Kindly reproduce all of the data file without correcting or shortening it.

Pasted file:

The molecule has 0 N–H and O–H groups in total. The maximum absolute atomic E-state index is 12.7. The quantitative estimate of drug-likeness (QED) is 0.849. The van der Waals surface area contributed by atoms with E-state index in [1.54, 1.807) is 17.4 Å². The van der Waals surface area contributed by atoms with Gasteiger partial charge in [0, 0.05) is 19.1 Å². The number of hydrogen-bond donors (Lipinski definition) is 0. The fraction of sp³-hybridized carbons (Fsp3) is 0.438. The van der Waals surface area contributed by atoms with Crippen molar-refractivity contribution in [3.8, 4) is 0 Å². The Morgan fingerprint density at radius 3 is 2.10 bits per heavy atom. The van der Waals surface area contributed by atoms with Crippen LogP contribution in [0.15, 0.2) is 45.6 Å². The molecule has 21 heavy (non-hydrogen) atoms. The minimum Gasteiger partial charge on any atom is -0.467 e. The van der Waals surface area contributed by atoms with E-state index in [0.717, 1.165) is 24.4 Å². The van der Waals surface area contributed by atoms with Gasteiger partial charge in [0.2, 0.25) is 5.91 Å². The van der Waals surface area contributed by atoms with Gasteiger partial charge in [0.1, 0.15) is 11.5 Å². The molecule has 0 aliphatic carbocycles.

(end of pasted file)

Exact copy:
The molecule has 0 N–H and O–H groups in total. The maximum absolute atomic E-state index is 12.7. The quantitative estimate of drug-likeness (QED) is 0.849. The van der Waals surface area contributed by atoms with E-state index in [1.54, 1.807) is 17.4 Å². The van der Waals surface area contributed by atoms with Gasteiger partial charge in [0, 0.05) is 19.1 Å². The number of hydrogen-bond donors (Lipinski definition) is 0. The fraction of sp³-hybridized carbons (Fsp3) is 0.438. The van der Waals surface area contributed by atoms with Crippen molar-refractivity contribution in [3.8, 4) is 0 Å². The Morgan fingerprint density at radius 3 is 2.10 bits per heavy atom. The van der Waals surface area contributed by atoms with Crippen LogP contribution in [0.15, 0.2) is 45.6 Å². The molecule has 21 heavy (non-hydrogen) atoms. The minimum Gasteiger partial charge on any atom is -0.467 e. The van der Waals surface area contributed by atoms with E-state index in [0.717, 1.165) is 24.4 Å². The van der Waals surface area contributed by atoms with Gasteiger partial charge in [0.2, 0.25) is 5.91 Å². The van der Waals surface area contributed by atoms with Gasteiger partial charge in [0.1, 0.15) is 11.5 Å². The molecule has 0 aliphatic carbocycles.